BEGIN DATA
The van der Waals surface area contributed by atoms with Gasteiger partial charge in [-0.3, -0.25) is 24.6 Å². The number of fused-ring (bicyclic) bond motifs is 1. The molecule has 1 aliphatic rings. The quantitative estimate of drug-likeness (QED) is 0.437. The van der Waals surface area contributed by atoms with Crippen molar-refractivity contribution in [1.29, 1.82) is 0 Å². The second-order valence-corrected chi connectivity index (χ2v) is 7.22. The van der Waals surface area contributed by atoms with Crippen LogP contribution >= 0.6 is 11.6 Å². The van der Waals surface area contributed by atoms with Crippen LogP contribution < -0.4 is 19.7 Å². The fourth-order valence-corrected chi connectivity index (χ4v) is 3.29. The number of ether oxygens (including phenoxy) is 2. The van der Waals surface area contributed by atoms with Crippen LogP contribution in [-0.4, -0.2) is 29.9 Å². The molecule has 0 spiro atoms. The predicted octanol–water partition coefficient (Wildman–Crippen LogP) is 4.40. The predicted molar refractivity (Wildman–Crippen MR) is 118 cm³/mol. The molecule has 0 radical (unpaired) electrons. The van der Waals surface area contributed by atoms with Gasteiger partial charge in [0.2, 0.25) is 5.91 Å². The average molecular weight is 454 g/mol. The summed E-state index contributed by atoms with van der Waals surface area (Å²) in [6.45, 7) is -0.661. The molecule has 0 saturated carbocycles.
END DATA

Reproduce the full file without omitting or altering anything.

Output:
The van der Waals surface area contributed by atoms with Gasteiger partial charge in [-0.3, -0.25) is 24.6 Å². The number of fused-ring (bicyclic) bond motifs is 1. The molecule has 1 aliphatic rings. The quantitative estimate of drug-likeness (QED) is 0.437. The van der Waals surface area contributed by atoms with Crippen molar-refractivity contribution in [1.29, 1.82) is 0 Å². The second-order valence-corrected chi connectivity index (χ2v) is 7.22. The van der Waals surface area contributed by atoms with Crippen LogP contribution >= 0.6 is 11.6 Å². The van der Waals surface area contributed by atoms with Crippen LogP contribution < -0.4 is 19.7 Å². The fourth-order valence-corrected chi connectivity index (χ4v) is 3.29. The number of ether oxygens (including phenoxy) is 2. The van der Waals surface area contributed by atoms with Crippen LogP contribution in [-0.4, -0.2) is 29.9 Å². The molecule has 0 spiro atoms. The predicted octanol–water partition coefficient (Wildman–Crippen LogP) is 4.40. The predicted molar refractivity (Wildman–Crippen MR) is 118 cm³/mol. The molecule has 0 radical (unpaired) electrons. The van der Waals surface area contributed by atoms with Gasteiger partial charge in [0.2, 0.25) is 5.91 Å². The average molecular weight is 454 g/mol. The summed E-state index contributed by atoms with van der Waals surface area (Å²) in [6.45, 7) is -0.661. The molecule has 0 saturated carbocycles.